If you’re like most people, you’ve probably never been in a position where you needed to use a fire extinguisher to put out a fire. Having said that, you should have complete faith in your fire extinguishers so you know you’ll be safe in the event of a fire. Three stages are required for basic fire extinguisher care and maintenance: a monthly fire extinguisher check, an annual expert inspection, and a 12-year hydrotest. Do you want to learn more? Visit Fire extinguisher inspection near me
The first step is to conduct a monthly self-inspection. You don’t need any particular equipment or training for the monthly self-exam; it’s just a visual inspection. When completing a visual inspection of your fire extinguisher, there are a few things to look for:
To begin, make sure your fire extinguishers are visible and easy to use, and that everyone in your building understands how to use them quickly and effectively in the event of a fire. Make sure the instruction nameplate is visible and pointing outward when doing so. Also, check the extinguisher’s tag; if it states it’s been more than a year since your last inspection, contact a fire protection provider.
Check the extinguisher’s physical condition: make sure the pin is secure and not taped or wired in place, that the head, body, or nozzle are free of obvious physical damage such as dents, cracks, corrosion, or leakage, and that the nozzle isn’t clogged or blocked in any way.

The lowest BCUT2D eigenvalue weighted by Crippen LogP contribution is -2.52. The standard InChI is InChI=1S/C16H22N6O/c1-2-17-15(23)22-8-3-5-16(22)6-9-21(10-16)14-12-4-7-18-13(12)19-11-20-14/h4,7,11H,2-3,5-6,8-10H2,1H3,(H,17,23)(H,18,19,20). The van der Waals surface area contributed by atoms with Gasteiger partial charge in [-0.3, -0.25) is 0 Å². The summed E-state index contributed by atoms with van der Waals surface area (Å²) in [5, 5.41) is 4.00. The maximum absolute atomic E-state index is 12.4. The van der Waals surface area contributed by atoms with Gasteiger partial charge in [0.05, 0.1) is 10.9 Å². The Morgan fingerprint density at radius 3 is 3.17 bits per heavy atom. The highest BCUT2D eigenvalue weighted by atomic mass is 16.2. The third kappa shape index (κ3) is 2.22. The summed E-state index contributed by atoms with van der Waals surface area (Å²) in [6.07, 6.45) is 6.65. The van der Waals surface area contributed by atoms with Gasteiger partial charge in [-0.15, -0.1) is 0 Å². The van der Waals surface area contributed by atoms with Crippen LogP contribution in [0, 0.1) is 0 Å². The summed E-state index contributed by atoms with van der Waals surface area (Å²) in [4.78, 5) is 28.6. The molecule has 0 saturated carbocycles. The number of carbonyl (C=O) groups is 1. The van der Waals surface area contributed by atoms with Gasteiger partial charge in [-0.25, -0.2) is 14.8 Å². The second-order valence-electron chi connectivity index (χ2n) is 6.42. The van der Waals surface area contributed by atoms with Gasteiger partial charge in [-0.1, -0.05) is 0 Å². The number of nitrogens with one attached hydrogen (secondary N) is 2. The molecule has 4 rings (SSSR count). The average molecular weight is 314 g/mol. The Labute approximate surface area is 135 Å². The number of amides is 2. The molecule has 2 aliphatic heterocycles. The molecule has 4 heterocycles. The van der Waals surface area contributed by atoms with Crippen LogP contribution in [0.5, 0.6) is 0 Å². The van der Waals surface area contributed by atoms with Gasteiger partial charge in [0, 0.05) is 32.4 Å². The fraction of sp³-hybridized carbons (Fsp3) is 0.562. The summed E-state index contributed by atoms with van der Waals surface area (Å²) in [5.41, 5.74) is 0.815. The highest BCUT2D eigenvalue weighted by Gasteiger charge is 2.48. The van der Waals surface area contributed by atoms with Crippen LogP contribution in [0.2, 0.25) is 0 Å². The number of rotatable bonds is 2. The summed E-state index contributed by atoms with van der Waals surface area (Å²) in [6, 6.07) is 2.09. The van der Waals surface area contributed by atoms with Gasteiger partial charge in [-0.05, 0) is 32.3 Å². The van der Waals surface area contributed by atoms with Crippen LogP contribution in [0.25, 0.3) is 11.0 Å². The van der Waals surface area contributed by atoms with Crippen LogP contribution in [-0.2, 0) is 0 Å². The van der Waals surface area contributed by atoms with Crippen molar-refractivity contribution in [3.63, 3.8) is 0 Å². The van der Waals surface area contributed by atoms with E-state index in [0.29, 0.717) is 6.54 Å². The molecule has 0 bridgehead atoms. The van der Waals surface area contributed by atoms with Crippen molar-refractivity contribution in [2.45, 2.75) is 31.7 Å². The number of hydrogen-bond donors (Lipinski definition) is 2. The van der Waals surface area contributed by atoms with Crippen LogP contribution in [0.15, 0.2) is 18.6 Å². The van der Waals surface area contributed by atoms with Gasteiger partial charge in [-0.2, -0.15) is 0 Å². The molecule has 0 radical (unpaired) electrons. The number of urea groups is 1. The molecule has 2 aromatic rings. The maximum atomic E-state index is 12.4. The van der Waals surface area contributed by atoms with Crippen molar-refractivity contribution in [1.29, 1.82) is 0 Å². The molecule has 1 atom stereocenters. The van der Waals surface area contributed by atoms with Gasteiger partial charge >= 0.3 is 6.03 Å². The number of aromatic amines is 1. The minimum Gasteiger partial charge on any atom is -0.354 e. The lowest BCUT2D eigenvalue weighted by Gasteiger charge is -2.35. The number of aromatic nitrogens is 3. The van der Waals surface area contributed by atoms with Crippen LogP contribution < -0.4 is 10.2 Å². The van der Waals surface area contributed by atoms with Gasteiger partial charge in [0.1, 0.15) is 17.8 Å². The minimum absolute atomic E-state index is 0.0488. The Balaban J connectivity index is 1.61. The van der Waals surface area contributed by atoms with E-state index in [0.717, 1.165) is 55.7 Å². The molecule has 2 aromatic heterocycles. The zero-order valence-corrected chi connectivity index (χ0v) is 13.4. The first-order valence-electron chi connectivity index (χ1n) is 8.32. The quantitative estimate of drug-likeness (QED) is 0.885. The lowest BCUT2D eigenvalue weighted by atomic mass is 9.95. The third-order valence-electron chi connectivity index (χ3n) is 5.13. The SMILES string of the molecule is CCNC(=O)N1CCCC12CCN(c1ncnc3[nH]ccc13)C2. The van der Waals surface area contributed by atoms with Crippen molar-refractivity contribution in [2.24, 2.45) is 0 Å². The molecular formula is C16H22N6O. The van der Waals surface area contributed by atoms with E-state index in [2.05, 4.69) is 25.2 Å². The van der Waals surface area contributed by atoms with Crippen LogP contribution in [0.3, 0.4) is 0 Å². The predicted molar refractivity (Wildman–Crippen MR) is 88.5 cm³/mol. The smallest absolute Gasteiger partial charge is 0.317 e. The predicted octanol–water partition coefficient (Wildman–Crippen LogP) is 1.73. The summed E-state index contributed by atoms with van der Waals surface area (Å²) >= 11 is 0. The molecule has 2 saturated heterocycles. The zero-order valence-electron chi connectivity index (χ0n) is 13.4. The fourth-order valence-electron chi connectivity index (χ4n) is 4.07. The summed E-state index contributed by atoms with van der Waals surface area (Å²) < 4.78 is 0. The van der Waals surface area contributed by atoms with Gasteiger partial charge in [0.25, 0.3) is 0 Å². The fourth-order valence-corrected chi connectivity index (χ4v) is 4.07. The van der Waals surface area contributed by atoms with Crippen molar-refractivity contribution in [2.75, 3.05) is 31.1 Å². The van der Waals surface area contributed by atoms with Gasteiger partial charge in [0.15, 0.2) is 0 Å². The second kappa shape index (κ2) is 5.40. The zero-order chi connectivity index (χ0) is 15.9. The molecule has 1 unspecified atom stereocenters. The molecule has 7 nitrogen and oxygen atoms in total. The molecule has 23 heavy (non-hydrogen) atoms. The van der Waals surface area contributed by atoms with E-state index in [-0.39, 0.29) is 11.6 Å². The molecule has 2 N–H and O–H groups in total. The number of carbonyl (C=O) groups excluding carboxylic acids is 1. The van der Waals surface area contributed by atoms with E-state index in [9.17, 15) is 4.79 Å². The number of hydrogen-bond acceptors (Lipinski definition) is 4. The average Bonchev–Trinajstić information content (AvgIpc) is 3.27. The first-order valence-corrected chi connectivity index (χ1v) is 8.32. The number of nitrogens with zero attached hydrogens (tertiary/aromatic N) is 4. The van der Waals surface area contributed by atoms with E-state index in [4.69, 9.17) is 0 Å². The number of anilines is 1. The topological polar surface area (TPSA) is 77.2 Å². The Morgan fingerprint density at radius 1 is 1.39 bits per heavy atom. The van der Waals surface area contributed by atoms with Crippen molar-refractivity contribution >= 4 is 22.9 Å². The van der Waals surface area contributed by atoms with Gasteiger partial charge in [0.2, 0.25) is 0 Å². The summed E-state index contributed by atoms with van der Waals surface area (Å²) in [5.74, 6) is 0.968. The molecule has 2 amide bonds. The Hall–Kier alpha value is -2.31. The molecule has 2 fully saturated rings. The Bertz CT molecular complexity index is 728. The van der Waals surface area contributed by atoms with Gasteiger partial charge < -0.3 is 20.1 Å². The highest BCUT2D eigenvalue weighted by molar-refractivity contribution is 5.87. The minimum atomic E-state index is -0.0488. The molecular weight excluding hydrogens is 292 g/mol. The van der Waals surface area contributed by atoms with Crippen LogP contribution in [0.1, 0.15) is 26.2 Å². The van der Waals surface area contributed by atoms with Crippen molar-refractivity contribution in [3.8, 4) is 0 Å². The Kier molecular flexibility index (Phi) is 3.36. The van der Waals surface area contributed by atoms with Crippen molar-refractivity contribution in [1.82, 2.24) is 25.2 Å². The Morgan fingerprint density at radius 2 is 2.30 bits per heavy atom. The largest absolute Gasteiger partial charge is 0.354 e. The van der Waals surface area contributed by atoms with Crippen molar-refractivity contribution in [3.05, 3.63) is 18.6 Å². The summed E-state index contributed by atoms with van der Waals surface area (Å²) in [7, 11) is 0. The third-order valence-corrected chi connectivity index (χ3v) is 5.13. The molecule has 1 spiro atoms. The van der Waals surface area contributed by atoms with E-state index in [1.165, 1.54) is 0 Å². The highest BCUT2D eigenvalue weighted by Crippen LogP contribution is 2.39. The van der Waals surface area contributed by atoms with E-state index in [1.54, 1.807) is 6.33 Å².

Make sure the pressure gauge’s arrow is pointed in the direction of the green zone. This means the extinguisher is completely charged and will work correctly when activated. The arrow will only ever dip down out of the green zone after you’ve discharged the fire extinguisher or if it is leaking because the fire extinguisher is generally sealed tight.
Finally, flip the extinguisher five times up and down. Because the fire extinguisher’s dry chemical tends to cake, flipping it around will help mix it up.
Step two is a professional inspection once a year. This step is simple: simply contact a fire protection services provider. They’ll come out and do much the same thing you do every month, but they’ll write a new tag that will state definitively whether or not your extinguishers are in good working order. This may seem insignificant, but it is crucial: if the fire marshal comes to your building and discovers untagged extinguishers or extinguishers with expired tags, you could face hefty fines!
Hydrotesting is the third step. If your fire extinguisher has lasted 12 years without needing to be replaced, it should be hydrotested. A hydrotest includes spraying water at high pressure into the fire extinguisher’s body. This will reveal any concealed fractures or flaws in the extinguisher body that require attention.